For dozens of Tampa Bay school children, it'll be the next best thing to strapping on an air tank or climbing shoes.
Students will be flocking to Mote Marine Laboratory over the next two weeks to take part in an unusual educational event that uses interactive television and a lot of imagination.
Students in grades 4 through 12 will take an electronic field trip to the Central American country of Belize via a satellite link at Mote. They'll see rain forests, coral reefs and a Maya city close up.
Through interactive television, they'll get to see and talk directly with scientists standing in a treehouse in the forest canopy. Using a remote control, a lucky few will get to guide the movements of a video camera up and down the trunk of a tree in search of insects.
And they'll pilot a motorized underwater camera through schools of brightly colored tropical fish.
Even though Belize is 800 miles away, the students who will visit Mote through March 12 are part of the Jason Project. The annual event is sponsored by the National Geographic Society and Electronic Data Systems Corp. and is directed by explorer Robert Ballard, who discovered the wreck of the Titanic in 1985.
Now in its fifth year, the Jason Project focuses on teaching students about different environments on the planet. Mote has been a site for the live broadcasts each year since 1989, when an expedition examined sunken Roman ships in the Mediterranean. Other years featured Baja California and the Great Lakes.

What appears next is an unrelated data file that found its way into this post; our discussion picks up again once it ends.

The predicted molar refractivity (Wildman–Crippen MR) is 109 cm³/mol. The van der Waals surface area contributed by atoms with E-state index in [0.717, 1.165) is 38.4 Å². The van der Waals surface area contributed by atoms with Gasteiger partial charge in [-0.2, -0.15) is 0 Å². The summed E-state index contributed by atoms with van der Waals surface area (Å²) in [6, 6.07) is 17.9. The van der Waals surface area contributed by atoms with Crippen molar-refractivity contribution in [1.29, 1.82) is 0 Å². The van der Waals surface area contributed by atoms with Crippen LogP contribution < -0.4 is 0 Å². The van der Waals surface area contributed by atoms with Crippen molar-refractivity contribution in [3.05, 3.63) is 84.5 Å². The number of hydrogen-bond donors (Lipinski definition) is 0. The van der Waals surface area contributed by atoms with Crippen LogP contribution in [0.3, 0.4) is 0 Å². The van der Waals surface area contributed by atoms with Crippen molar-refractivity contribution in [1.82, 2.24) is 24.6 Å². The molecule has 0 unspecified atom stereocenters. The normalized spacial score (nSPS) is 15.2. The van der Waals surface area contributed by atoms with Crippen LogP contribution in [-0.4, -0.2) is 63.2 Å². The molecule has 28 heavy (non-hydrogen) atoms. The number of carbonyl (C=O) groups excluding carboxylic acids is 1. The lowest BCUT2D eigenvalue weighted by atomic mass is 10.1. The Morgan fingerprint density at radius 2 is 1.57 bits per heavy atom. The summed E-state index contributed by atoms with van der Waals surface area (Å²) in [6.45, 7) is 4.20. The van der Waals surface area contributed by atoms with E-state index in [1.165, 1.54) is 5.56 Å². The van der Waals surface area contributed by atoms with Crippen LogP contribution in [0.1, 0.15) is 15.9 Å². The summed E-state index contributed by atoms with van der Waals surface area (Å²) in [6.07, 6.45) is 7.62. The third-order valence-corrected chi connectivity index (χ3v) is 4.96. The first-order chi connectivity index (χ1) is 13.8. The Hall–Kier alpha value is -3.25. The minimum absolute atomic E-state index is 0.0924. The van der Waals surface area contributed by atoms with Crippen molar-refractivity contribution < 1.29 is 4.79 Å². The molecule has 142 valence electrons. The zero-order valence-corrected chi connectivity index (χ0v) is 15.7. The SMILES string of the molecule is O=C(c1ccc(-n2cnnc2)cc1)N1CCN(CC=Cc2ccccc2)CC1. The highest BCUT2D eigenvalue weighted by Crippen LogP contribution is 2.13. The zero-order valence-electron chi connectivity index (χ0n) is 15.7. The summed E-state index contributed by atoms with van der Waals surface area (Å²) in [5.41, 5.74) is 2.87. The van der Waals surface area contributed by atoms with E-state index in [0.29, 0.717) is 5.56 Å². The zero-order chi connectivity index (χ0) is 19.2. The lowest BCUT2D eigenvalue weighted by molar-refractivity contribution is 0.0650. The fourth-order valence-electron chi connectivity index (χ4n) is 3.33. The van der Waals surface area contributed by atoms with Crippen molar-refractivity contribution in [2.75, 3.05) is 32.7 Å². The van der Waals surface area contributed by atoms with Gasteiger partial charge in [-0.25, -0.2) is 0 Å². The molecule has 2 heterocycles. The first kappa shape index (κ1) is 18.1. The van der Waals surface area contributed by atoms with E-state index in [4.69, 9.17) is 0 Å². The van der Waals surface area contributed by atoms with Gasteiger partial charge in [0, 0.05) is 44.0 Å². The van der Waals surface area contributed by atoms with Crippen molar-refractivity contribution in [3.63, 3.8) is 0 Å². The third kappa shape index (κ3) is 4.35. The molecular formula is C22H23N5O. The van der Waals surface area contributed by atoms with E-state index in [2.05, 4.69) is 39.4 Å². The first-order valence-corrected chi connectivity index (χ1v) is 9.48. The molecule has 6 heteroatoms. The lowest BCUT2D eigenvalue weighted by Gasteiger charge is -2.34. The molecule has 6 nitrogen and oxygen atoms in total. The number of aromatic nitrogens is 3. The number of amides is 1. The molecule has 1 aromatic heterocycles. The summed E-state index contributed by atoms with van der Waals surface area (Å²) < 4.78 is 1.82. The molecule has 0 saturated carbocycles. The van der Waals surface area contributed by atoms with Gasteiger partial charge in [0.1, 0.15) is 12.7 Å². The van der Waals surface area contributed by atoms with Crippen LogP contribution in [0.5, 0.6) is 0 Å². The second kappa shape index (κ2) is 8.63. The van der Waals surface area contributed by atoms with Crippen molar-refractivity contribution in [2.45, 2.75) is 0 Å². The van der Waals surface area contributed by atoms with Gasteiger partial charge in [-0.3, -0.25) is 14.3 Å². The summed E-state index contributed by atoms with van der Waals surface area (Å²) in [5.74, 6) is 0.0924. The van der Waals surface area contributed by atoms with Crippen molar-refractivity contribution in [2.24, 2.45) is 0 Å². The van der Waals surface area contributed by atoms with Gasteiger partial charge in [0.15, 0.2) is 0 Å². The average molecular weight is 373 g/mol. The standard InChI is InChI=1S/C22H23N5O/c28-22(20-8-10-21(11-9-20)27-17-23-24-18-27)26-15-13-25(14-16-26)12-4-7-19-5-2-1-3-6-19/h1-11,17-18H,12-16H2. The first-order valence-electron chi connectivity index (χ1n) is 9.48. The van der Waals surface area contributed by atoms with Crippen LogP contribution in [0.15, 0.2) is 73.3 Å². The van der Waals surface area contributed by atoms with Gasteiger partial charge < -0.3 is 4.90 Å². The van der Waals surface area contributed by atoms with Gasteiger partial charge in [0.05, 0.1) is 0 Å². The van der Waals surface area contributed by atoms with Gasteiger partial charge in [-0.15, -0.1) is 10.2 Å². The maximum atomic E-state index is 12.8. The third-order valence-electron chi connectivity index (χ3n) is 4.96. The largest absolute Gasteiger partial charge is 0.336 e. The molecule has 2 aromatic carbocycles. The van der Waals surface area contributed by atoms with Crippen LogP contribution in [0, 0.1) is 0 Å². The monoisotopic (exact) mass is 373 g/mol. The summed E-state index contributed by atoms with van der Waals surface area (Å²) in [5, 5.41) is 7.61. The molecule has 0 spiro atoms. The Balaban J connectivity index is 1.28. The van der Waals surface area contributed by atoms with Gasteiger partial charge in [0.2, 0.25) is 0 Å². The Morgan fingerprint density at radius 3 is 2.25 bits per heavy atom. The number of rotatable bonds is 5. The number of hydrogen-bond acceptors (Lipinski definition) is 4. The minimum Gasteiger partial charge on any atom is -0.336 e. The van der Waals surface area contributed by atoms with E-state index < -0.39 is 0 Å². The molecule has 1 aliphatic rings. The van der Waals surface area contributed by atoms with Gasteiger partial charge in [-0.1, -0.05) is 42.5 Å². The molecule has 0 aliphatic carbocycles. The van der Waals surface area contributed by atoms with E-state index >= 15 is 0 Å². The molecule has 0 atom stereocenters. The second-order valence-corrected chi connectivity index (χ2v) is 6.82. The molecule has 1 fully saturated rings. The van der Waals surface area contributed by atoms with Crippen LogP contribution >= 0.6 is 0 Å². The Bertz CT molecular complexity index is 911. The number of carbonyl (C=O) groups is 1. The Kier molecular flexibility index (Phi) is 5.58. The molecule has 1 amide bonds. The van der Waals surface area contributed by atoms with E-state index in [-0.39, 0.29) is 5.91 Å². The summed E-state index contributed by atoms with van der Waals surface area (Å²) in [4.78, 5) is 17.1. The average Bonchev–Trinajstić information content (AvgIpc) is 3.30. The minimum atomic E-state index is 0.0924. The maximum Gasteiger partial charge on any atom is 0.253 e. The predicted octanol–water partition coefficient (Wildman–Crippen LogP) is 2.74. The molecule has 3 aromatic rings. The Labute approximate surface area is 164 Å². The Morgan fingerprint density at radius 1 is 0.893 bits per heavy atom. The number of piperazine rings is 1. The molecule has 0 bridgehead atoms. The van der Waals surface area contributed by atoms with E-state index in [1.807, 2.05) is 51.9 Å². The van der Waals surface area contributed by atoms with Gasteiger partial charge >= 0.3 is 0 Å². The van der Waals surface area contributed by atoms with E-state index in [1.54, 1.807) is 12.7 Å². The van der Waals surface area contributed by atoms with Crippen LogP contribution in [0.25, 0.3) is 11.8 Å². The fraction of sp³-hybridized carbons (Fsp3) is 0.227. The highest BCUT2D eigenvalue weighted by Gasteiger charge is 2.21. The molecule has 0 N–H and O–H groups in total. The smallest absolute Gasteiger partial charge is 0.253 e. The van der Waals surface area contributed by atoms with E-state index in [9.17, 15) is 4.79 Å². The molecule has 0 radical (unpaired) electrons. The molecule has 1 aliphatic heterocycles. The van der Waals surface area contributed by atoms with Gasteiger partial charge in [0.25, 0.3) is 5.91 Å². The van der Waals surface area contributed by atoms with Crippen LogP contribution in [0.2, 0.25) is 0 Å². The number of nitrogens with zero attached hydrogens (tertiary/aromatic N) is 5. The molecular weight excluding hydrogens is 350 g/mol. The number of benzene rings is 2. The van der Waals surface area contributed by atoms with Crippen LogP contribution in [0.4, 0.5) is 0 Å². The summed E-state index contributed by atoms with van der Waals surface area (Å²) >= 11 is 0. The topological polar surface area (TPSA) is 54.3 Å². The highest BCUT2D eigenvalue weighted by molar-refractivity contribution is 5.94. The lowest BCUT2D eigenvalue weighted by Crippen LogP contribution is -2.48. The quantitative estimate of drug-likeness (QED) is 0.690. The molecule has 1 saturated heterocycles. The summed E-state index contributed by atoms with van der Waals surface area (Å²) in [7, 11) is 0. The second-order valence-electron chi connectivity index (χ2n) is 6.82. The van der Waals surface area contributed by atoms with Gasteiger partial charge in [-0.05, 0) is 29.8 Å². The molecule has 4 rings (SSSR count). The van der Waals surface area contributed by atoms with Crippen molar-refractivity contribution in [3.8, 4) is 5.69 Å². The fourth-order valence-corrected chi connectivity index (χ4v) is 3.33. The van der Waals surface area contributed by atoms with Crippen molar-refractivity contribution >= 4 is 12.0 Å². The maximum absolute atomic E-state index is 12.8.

Mote is one of 21 sites in North America, Great Britain and Bermuda where the interactive link will be set up for students. Two others are in Florida, at Sea World in Orlando and the Duval County school system.
Of the researchers going to Belize, three are from the Sarasota area. Heidi Baracchini, a 15-year-old sophomore at Palmetto High School, is one of 24 students called "Argonauts" given scholarships to attend.
All have their own research projects to do; Heidi plans to compare the mangrove swamps of Belize to those in Florida. She's considering a career in marine biology.
In addition, television shows about the Jason Project, but not the live feed, will be shown by the Mind Extension Institute on local cable television.
A final summary show will run on April 22, Earth Day.